I’m also absolutely terrified of what will happen to my body when I stop.  I lost the baby weight easily, without trying, I assume because that’s just how my body reacted to nursing.  I’m about five pounds under my pre-pregnancy weight, or at about what I weighed when I started college.  I like my body more than I ever have – it’s not perfect, but I’ve always liked its lumps and bumps best when it is doing something for me.  That used to mean when I was doing best at sports, but apparently extends to carrying, birthing, and nursing a baby.  I have friends who gained significant weight as soon as they stopped nursing, and I’m scared of that happening to me.  I’ve always had a pretty tenuous relationship with my body image, so it wouldn’t necessarily be a win, trading in the fretting I do over hating breastfeeding for fretting about my body. 

And yeah, I still spend a lot of time wanting to throw in the towel.  But I feel very guilty about it – like, it doesn’t hurt that much anymore, sometimes not at all, so it would be entirely selfish if I stopped.  There are bright spots, or advantages – sometimes I relish the luxury of reading (13 novels since Eliza was born!!), and sometimes when I don’t feel like doing something else I have used pumping or breastfeeding as an excuse to zone out.  Both of these bright spots actually make me feel worse – the only good things I can come up with are actually bad!  They are selfish too!  And then the sillier ones: maybe it hurts and I hate it, but if I do it, I can eat cookies without gaining weight!  And, maybe it hurts and I hate it, but if I do it, I don’t have to make formula and clean as many bottles and I hate formula!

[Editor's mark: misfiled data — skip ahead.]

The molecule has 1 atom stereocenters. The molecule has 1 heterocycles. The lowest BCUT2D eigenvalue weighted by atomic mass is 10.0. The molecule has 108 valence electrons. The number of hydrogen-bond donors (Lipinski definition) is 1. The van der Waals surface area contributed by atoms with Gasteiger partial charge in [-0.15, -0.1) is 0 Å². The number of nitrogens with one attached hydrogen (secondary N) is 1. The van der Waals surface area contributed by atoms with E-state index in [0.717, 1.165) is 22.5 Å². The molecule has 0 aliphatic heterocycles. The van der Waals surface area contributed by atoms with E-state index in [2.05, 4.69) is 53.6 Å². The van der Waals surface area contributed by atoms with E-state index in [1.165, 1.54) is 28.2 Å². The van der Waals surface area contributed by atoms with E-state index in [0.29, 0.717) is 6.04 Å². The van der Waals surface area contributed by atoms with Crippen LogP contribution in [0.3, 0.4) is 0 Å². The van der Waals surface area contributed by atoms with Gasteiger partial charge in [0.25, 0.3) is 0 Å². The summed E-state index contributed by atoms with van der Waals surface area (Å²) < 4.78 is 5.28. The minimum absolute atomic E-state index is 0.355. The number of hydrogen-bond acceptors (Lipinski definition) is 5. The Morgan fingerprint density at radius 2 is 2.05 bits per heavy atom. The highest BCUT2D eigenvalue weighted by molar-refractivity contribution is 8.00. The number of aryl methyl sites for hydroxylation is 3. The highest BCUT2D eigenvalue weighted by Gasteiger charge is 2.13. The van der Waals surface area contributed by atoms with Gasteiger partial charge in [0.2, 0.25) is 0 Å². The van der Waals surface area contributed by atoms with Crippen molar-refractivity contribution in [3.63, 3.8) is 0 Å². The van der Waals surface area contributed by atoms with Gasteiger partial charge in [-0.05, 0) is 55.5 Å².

It’s like my brain is kind of warped, at this point. I think I am motivated to continue by this guilt over feeling selfish, worry over what other people think, and some degree of wanting what is best for my child.  That last part – only some degree – that’s because, as a scientist, studying what I study (toxicology, physiology, and development), I know that the effects of breastfeeding are quite subtle even at the population level.  That is, if I switched to formula, or had only ever fed formula, there would be no measurable effect in Eliza herself, because the sample size is just too small.  I know this – I understand it, and I could probably convince most people of it.  But on some irrational level, I still feel like I have to keep doing this if at all possible because it’s so much healthier for my baby.  Like the reasons that make me want to stop are all about me, and now I need to be all about her.  

But lately, I’m feeling like even if it is a ton of tiny little reasons, nothing so huge all by itself (like the initial pain was), it still adds up to something big.  And that over time, if I keep it up, it’s akin to putting her oxygen mask on while ignoring my own. 

I just wish there were an obvious line, a clear point at which I could say “enough is enough,” quit doing it, or at least quit worrying about it, and get on with the rest of this parenting business.